Procrastination serves only to delay, increase consequences

It can wait until tomorrow.

How often have you and I said that? No matter how good we are at our to-do lists and daily schedules, procrastination is a way of life. We should know better, yet the best laid plans can lead to delay. Besides, in these turbulent times, everything seems to have an urgent top priority, making it easier to rationalize our moves. When stress seems to engulf each day, what's the real harm if we hold off … and tune out more often?

Here's the problem: Some things cannot wait, especially when life choices and eternally significant decisions are at stake. Some of today's most difficult issues cannot be put off any longer. And if we can't tune into needs that demand action these days, what exactly are we waiting for?

When watching Jay Leno's "Jaywalking" bits, I'm amazed by the number of people who seem to live in another world. The daily news and current events seem to have no place on their agendas. Most of their energy and passion seems targeted for personal focus and pleasure. They have no clue who's in charge (love when people think it's Obama and McCain as president and VP), or how our system of government works. Sure, we can all use a little vacation from hard, cold realities once in a while … but all the time?

On economic issues, the events of recent months reveal how much we've missed the basics in education, too. Civics lessons have taken a back seat to social engineering. One of my favorite (albeit scary) TV clips from the last election featured a woman claiming that if her presidential candidate was elected, she'd no longer have to worry about paying her mortgage, buying food or filling her gas tank. Lots of people think that's how it all works.

Challenge someone like that with real issues and circumstances, responses usually include: "Oh, but it's all so complicated" or "It really doesn't make any difference anyway."

Political correctness has also compounded the situation. Over the years Americans have been so constantly hammered with PC mantras on "controversial" issues that many people just don't want to share their views. The far-left has been much more effective than the right (and much of the faith community) in stifling dissent.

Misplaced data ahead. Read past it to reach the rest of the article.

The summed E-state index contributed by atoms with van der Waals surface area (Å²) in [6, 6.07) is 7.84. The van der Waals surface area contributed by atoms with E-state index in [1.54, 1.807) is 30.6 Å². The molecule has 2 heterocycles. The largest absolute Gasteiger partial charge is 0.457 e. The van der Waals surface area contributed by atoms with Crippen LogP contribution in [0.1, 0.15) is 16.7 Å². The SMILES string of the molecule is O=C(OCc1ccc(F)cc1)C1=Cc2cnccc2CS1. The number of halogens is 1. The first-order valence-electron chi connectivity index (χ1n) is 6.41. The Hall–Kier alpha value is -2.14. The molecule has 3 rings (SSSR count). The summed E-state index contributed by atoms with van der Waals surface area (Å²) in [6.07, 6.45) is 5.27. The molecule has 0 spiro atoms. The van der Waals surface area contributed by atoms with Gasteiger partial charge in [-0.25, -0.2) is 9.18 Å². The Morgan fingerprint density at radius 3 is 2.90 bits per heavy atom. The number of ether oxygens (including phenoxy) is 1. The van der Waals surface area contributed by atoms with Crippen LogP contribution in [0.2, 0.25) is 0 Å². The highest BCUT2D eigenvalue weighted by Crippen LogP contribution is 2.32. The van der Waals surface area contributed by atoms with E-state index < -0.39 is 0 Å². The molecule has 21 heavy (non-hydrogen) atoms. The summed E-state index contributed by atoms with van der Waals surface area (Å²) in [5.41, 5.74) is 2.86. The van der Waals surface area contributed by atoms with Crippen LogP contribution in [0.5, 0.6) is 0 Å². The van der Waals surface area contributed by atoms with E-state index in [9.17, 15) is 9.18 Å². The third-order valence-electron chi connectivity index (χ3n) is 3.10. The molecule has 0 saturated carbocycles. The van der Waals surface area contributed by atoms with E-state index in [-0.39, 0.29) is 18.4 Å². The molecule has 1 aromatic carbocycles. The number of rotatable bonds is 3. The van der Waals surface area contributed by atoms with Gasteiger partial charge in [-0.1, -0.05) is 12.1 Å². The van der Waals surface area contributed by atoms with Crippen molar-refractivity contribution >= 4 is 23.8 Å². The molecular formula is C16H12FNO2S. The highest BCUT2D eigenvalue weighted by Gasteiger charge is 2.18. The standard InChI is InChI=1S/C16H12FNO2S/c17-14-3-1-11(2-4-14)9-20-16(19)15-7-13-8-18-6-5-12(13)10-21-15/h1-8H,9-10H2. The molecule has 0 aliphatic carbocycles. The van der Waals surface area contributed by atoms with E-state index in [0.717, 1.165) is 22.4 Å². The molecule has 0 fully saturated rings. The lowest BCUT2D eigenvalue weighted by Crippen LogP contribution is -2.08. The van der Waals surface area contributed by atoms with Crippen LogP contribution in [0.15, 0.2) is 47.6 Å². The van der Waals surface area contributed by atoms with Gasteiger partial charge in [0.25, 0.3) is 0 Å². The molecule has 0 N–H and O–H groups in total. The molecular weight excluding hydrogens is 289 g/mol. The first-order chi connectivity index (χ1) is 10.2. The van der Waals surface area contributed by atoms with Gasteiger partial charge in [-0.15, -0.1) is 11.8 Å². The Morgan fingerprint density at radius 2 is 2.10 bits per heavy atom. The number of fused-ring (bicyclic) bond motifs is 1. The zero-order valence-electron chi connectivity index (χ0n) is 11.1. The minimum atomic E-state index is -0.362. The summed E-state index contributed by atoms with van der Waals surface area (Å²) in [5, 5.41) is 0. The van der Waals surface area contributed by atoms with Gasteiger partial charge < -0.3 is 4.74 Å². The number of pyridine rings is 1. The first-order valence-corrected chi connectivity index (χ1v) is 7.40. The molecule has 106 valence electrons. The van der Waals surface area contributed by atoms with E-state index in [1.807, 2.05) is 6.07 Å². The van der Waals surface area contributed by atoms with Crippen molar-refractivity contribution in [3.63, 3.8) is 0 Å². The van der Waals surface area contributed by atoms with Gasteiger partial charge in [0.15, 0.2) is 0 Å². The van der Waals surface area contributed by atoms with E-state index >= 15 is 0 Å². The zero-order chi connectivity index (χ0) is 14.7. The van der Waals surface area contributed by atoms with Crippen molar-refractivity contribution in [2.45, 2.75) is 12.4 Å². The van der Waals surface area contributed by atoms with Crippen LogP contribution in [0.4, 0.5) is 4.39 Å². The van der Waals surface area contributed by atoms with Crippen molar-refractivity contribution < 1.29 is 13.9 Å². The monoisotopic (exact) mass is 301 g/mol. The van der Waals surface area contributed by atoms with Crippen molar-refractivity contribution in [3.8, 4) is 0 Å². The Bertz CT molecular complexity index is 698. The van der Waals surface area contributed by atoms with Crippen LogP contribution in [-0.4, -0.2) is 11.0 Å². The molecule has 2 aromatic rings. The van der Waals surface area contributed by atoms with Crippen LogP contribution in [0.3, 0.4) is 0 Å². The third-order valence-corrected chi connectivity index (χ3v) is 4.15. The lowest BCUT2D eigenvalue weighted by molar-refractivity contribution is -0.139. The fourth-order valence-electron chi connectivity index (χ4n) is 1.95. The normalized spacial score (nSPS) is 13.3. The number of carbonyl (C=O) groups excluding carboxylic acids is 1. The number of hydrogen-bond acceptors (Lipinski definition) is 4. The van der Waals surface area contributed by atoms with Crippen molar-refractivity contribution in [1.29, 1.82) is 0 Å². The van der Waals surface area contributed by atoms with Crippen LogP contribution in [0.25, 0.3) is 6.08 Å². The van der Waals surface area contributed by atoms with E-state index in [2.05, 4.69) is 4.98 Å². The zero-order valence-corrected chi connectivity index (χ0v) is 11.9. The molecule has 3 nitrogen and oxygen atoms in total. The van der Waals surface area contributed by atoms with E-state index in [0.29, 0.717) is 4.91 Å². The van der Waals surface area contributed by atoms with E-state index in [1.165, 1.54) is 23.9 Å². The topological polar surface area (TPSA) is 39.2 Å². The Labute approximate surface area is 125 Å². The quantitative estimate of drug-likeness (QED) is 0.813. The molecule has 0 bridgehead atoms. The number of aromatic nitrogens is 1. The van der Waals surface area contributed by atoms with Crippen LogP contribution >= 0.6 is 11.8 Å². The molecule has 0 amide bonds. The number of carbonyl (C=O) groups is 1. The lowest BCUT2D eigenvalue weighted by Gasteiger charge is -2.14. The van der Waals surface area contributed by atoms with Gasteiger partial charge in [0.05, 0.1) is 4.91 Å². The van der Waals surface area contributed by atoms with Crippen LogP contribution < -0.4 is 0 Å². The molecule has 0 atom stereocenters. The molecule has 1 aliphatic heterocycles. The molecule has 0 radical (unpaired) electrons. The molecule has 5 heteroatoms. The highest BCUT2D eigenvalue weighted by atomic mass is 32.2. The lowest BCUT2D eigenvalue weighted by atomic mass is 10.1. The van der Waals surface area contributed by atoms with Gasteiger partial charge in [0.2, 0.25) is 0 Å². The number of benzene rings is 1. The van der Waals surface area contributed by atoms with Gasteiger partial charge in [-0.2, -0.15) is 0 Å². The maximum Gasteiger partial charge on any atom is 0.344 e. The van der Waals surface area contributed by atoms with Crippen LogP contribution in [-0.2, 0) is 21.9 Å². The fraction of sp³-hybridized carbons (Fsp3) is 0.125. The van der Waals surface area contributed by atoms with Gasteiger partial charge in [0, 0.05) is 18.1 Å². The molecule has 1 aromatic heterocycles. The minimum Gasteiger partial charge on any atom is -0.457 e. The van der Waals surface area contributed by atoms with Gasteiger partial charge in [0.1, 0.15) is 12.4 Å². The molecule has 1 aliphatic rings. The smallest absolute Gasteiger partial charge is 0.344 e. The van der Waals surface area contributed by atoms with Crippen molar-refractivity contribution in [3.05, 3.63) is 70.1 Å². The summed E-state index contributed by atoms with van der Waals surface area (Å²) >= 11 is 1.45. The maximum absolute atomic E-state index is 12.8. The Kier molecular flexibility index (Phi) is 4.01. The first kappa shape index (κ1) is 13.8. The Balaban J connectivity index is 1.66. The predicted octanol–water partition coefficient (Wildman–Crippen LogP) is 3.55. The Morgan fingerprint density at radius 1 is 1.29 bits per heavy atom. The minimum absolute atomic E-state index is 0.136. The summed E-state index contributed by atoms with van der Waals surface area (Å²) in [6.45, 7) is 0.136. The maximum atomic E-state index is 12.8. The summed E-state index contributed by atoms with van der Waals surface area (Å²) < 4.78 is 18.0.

Taboo topics
We're told it's best not to discuss politics, religion, homosexuality or abortion because they're such hot topics. Isn't that exactly why we should discuss them … and sooner rather than later? The more we're stuck in procrastination-nation mode, the deeper the damage goes.

The "A" word came up at our house right before the Super Bowl game last month. Remember all of the attention paid to the Focus on the Family TV ad featuring the bold, overtly Christian football star Tim Tebow and his Mom? During the pre-game show, I talked about the issue with a visiting friend. He asked why it was "controversial" (according to media frenzy hype) and I explained it was all because the Tebows are pro-life. I then added how much Planned Parenthood hated the ad, judging even before seeing it.

As the discussion continued, our friend asked, "what's the big deal about Planned Parenthood?" He shared that back in his hometown in the Midwest "they just help people." He had no idea about how, when you follow the influence and money in that world, it leads to abortion on demand. We had a good, civil chat but in the end he added that he didn't think that was an appropriate topic to be anywhere near the Big Game on television, preferring people just don't talk about such things.


Consider the stakes
Well, why not? Let's face facts: This national administration is the most pro-abortion in U.S. history. The very essence of life at the start and end of our time on this earth is being debated by a bumper crop of bureaucrats in Washington, D.C., all wrapped up in the health care "reform" battles.

Meanwhile, lots of people choose to sit back, hoping the issue will either fade away or be dealt with by someone else. Procrastination can have life-and-death consequences. Ignoring the news and factual information and avoiding participation won't make an issue or issues go away. On the contrary, that's when elected officials tend to make assumptions: Didn't hear anything from the other side so we'll just go with our "gut."

The abortion topic is just one example. The same thing goes for sharing our faith with others. Our world has been unraveling for the last couple of years and governmental authorities are still grasping for solutions. Yet far too many Christians think it's still OK to wait before reaching out in encouragement. Again, the rationalization goes something like this: I might offend the other person by bringing up the issue. Maybe someone else will do this.

Or the killer: I'll wait until the time is right.


Desperate for hope
Think about that last one. We're in the continuing saga of (and we're told every five minutes or so) "the worst economy since the Great Depression." People are losing their homes, dreams are shattered and relationships are crashing like high surf on the beaches. While there has been some encouragement on the pro-life front (such as more teens surveyed noting greater respect for life), the abortion mills continue cranking out ghastly numbers and Americans continue to find out the hard way that it's just not good medicine ... with life-long ripple effects.

In these crazy, unsettled, nervous and crucial times, if not us, who will take a stand? Who will share the Good News?

And if not now, then WHEN?


Larson is a veteran Southern California radio/television personality and media consultant. He can be heard daily in San Diego on KCBQ 1170AM from 7 to 9 a.m., and on KPRZ 1210AM from 2 to 3:30 p.m. E-mail: mark@marklarson.com.

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Published, March 2010